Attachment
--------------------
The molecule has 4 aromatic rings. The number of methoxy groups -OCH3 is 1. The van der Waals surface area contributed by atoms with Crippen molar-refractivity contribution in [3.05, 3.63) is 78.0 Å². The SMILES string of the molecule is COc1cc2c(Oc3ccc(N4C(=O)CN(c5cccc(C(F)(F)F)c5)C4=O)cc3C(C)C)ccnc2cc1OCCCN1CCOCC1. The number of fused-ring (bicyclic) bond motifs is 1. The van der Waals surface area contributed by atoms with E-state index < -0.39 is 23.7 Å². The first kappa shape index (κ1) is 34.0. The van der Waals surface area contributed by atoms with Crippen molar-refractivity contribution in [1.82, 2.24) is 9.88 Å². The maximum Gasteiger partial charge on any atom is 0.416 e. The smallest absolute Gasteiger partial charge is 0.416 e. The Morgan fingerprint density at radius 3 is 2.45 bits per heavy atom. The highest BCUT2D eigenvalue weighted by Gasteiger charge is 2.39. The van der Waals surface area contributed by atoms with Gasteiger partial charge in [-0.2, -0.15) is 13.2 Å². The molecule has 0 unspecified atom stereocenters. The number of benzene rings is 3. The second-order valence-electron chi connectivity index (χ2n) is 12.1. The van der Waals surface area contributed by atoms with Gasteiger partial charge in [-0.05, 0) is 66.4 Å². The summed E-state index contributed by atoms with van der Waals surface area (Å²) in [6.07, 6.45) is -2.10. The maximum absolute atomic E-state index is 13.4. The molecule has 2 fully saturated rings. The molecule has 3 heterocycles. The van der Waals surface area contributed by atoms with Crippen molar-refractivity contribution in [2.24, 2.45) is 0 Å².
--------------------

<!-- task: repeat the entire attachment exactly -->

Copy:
The molecule has 4 aromatic rings. The number of methoxy groups -OCH3 is 1. The van der Waals surface area contributed by atoms with Crippen molar-refractivity contribution in [3.05, 3.63) is 78.0 Å². The SMILES string of the molecule is COc1cc2c(Oc3ccc(N4C(=O)CN(c5cccc(C(F)(F)F)c5)C4=O)cc3C(C)C)ccnc2cc1OCCCN1CCOCC1. The number of fused-ring (bicyclic) bond motifs is 1. The van der Waals surface area contributed by atoms with E-state index < -0.39 is 23.7 Å². The first kappa shape index (κ1) is 34.0. The van der Waals surface area contributed by atoms with Crippen molar-refractivity contribution in [1.82, 2.24) is 9.88 Å². The maximum Gasteiger partial charge on any atom is 0.416 e. The smallest absolute Gasteiger partial charge is 0.416 e. The Morgan fingerprint density at radius 3 is 2.45 bits per heavy atom. The highest BCUT2D eigenvalue weighted by Gasteiger charge is 2.39. The van der Waals surface area contributed by atoms with Gasteiger partial charge in [-0.2, -0.15) is 13.2 Å². The molecule has 0 unspecified atom stereocenters. The number of benzene rings is 3. The second-order valence-electron chi connectivity index (χ2n) is 12.1. The van der Waals surface area contributed by atoms with Gasteiger partial charge in [-0.05, 0) is 66.4 Å². The summed E-state index contributed by atoms with van der Waals surface area (Å²) in [6.07, 6.45) is -2.10. The maximum absolute atomic E-state index is 13.4. The molecule has 2 fully saturated rings. The molecule has 3 heterocycles. The van der Waals surface area contributed by atoms with Crippen molar-refractivity contribution in [2.24, 2.45) is 0 Å².